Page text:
‘Men in Black’ can’t catch lightning despite ‘Thor’ duo
Receiving a power boost from the Marvel stable, “Men in Black: International” returns to the goofy universe where the wackiest tabloids contain the real news and aliens hide in plain sight. The movie conjures some of the goofy charms associated with the franchise, but sags in its midsection like “Endgame”-vintage Thor before nicely rallying at the finish.
All told, it’s a breezy but too-often flat popcorn movie, one that tests the considerable chemistry of its stars, former “Thor” compatriots Chris Hemsworth and Tessa Thompson. That the movie holds up as well as it does is a tribute to the two, but it’s more a case of occasional sparks than catching lightning in a bottle.
It’s been 22 years since the comics made the jump to the screen, and despite the “International” designation, director F. Gary Gray (“Straight Outta Compton”) goes back to a familiar formula, with a new agent, M (Thompson), getting on-the-job training from Hemsworth’s battle-tested H, whose former partner High T (Liam Neeson) now oversees the London bureau.
The dynamic, slightly tweaked from the first “Men,” is that H has become a rather hard-partying screw-up, marring his once-gilded rep, while M has grown up longing to be part of an organization she learned about as a kid, having prepped her whole life for the opportunity.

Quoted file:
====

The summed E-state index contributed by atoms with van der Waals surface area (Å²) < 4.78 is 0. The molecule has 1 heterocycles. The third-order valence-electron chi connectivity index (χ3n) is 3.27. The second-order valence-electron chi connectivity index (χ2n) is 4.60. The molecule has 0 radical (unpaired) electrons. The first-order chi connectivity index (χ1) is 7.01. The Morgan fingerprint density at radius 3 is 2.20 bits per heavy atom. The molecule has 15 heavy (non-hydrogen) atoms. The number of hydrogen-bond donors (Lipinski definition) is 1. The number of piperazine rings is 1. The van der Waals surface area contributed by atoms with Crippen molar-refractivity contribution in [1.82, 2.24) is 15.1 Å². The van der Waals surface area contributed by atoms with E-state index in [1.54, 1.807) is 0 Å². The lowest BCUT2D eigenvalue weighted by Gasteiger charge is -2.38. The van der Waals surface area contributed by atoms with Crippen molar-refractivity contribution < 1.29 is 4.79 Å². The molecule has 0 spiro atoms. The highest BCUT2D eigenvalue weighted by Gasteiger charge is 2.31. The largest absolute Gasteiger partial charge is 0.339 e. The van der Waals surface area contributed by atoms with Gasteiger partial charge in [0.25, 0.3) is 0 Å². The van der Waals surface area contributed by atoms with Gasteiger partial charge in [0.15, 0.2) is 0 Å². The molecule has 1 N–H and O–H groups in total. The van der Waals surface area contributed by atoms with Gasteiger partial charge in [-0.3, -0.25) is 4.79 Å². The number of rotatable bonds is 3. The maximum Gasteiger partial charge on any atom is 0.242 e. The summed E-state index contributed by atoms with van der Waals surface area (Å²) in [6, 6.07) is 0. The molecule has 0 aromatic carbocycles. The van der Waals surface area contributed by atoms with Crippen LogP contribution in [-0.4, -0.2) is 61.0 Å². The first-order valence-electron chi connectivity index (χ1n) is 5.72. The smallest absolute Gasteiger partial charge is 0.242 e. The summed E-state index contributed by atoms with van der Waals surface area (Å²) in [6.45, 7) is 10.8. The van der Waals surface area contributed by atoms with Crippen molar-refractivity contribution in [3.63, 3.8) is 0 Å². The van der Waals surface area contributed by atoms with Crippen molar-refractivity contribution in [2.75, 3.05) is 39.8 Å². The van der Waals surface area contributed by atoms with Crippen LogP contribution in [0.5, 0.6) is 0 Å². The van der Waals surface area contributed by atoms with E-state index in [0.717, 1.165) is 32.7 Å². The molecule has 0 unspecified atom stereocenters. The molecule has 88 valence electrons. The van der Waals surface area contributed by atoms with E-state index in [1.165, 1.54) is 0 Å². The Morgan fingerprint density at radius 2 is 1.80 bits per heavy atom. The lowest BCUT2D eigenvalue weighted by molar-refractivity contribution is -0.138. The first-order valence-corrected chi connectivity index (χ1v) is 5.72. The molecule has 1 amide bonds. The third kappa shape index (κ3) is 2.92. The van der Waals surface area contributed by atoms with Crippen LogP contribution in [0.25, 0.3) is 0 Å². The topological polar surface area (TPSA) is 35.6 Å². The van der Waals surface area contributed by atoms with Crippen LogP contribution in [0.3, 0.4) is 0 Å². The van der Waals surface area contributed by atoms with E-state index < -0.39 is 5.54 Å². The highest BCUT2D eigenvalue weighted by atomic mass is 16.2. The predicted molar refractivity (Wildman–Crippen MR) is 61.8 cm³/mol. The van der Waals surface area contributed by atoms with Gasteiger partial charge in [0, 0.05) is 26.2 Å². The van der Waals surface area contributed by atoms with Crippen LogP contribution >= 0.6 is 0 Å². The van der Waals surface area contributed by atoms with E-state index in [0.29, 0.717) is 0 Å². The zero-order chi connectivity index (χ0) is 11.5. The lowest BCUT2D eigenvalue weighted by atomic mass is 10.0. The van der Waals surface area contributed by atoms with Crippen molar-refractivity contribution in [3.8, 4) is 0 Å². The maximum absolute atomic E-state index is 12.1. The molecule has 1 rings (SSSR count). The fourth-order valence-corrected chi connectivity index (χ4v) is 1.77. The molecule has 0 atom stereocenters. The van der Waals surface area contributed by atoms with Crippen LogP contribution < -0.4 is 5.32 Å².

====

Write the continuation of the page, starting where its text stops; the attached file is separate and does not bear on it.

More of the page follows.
Thompson and Hemsworth’s easy rapport helps carry the film through its rough patches. But “rough” is a fair description of the script by Art Marcum and Matt Holloway, which takes too long to kick into gear, alien or otherwise.
What “International” lacks, as the sequels did, was the original’s sense of discovery, since the particular threats — in this case, a weapon of unimaginable destructive power, and those pursuing it — have always been secondary to the minor chords in this strange world, where alien entities reside among the unsuspecting human population.
For a while, the movie settles for a series of globetrotting set pieces, which usually wind up with the leads squabbling and H getting the stuffing knocked out of him. Small wonder the NBA-branded promos for the movie — featuring Hemsworth and Thompson riffing with players — generally feel more inspired than the movie as a whole.
Fortunately, the film receives a much-needed infusion from Kumail Nanjiani as the voice of a tiny alien who becomes the central comic relief, helping M and H on their mission before a climax that, finally, helps pull the disparate elements together.
As the “Ghostbusters” reboot made clear and the most recent “Avengers” underscored, Hemsworth has a genuine knack for comedy easily belied by his otherworldly physique, and Thompson is perfectly matched in terms of that appealing versatility.
Those star pupils, however, can only do so much to accessorize the cinematic equivalent of a little black dress, where the reduced-to-an-initial exploits of H and M add up to something closer to a B-.
“Men in Black: International” premieres June 14 in the US. It’s rated PG-13.